January 24, 2017

Quilts for sale -- a PSA

I've opened up a shop on Etsy to sell a few of my quilts.  You can find the shop here, or click on the badge in the upper right of the blog page.

Here is a collage of the quilts currently available:

January 12, 2017

A "Hello World" Baby Quilt

I enjoy Cori Dantini's artwork, and had stashed away some pieces from her "Hello World" collection for a possible baby quilt.  Now that I have a new great-niece, it became time to put these fabrics to use.

I created the black and white border by cutting strips free-handed, sewing multiple strips together, then crosscutting them, again free-handed.

The animal prints are from a panel.  I free-motion quilted the outlines of the drawings with dark thread, then used a loopy fill with light thread in the background.  The animals are mostly unquilted, which makes them soft and puffy, especially after washing. (These photos are prior to washing.)

I added a row of wonky stars across the bottom...

 ... and I like a fabric that can tell me how it wants to be quilted (the scallops).

I originally had a different fabric in mind for the binding, but when I saw this Denyse Schmidt plaid next to the other fabrics, I knew it was a better choice.

Here's another shot showing the backing fabric:

More of the animals:

This is my attempt to photograph the puffiness after washing.  (It doesn't show as well as I'd like -- the lighting is too soft.)

I hope baby Rebecca enjoys her new quilt!

I'm linking up with crazy mom quilts for Finish It Up Friday. 

January 7, 2017

Log Cabin Carpenter's Star -- a memory quilt

My father passed away this past spring, at age 93.  As a memory tribute, I decided to make a quilt from his shirts.  My dad was a builder, so a Carpenter's Star design seemed appropriate.  It also seemed appropriate to use log cabin blocks.

I cut strips from his shirts at 1.5 inches, for blocks that finish at 9 inches.

The border fabric, which is also used in the center of the log cabins, is a Tim Holtz print which reminds me of my dad's wooden carpenter rules.

For quilting in the diamonds, I chose a peacock feather motif (we had peafowl on our farm when I was young).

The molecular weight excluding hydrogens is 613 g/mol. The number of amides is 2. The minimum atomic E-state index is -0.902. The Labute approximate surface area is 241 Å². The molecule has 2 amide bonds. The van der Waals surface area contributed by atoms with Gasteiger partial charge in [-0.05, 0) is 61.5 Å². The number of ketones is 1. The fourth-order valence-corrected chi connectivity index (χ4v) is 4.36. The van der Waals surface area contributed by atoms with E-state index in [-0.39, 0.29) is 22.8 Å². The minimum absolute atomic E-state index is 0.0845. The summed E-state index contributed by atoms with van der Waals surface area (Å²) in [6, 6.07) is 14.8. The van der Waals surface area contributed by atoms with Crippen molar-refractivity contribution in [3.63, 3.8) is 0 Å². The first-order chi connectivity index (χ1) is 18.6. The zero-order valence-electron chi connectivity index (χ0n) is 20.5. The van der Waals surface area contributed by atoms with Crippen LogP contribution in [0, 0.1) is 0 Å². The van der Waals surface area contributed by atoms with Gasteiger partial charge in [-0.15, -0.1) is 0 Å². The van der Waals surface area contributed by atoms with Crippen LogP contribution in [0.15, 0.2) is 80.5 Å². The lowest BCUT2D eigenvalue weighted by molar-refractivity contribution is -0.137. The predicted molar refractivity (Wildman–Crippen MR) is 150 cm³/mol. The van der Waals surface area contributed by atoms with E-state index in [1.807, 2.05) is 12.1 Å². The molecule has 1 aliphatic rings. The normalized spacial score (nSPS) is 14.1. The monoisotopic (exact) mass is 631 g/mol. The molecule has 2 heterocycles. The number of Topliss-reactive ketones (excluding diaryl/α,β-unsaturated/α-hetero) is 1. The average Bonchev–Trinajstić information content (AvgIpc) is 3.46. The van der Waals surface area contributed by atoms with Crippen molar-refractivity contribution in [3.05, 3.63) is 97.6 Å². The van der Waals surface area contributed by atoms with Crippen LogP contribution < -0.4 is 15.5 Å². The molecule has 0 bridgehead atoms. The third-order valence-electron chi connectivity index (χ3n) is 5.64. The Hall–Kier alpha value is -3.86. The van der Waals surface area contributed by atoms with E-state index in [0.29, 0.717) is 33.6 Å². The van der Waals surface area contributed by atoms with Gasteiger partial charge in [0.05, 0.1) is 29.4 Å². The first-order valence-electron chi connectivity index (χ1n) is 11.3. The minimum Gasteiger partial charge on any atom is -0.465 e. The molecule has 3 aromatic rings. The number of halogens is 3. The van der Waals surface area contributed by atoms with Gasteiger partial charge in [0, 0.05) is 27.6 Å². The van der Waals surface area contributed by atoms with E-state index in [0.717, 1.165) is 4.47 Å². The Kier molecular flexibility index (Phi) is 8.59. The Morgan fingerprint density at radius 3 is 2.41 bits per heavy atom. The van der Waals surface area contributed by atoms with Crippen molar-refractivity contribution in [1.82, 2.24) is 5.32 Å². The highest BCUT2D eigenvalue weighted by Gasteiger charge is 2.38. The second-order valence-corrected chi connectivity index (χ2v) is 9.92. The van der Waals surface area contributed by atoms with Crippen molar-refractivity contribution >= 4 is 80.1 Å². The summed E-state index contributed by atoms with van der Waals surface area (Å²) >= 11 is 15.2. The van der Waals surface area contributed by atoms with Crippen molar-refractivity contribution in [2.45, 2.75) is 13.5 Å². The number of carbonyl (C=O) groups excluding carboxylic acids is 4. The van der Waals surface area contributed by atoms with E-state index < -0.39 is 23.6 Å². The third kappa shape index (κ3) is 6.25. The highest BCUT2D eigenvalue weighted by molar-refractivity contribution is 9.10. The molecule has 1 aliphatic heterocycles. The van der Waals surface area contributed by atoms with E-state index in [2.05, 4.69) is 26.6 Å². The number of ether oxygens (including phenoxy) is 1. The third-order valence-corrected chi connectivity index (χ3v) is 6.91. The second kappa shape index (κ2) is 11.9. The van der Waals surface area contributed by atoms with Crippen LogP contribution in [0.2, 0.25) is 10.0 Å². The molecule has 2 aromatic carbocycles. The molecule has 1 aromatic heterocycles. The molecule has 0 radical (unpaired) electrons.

In the background, I used swirls and a grid of orange peels for the quilting.

I pieced the back of the quilt using the backs of the shirts.  I cut them at an angle following the cut of the shirt to make maximum use of the fabric, although I still had to add some partial rows.  The label is from Spoonflower, and incorporates a photo of my father.

I sorted the shirts by lights, mediums, and darks for the star, using 7 or 8 shirts for each grouping.  The orange/red/white plaid which appears on the back, though, did not fit easily into any of the groups.  I did piece a few strips from this shirt into the "whole" light blocks, where they are less likely to detract from the contrast of the design.

For the binding, I wanted to use a yarn-dyed plaid.  I chose a Robert Kaufman Mammoth flannel for the colors.  It's a bit bulky for a binding, but I think it turned out OK.  I did cut my strips at 2.5 inches (rather than 2.25 as I usually do), and used a trick found here (step 5) to trim some bulk from the corners.

One of the shirts had some embroidery with a team logo above the chest pocket.  I didn't see a way to work this into the quilt, but I did save it to make a beanbag/pincushion, adding trim from a second shirt.  I gave this to my niece who also graduated from UNA.

The quilt itself is a gift for my dear sister, who lived next door to my dad and did so much for him.

I'm linking up with crazy mom quilts for Finish It Up Friday.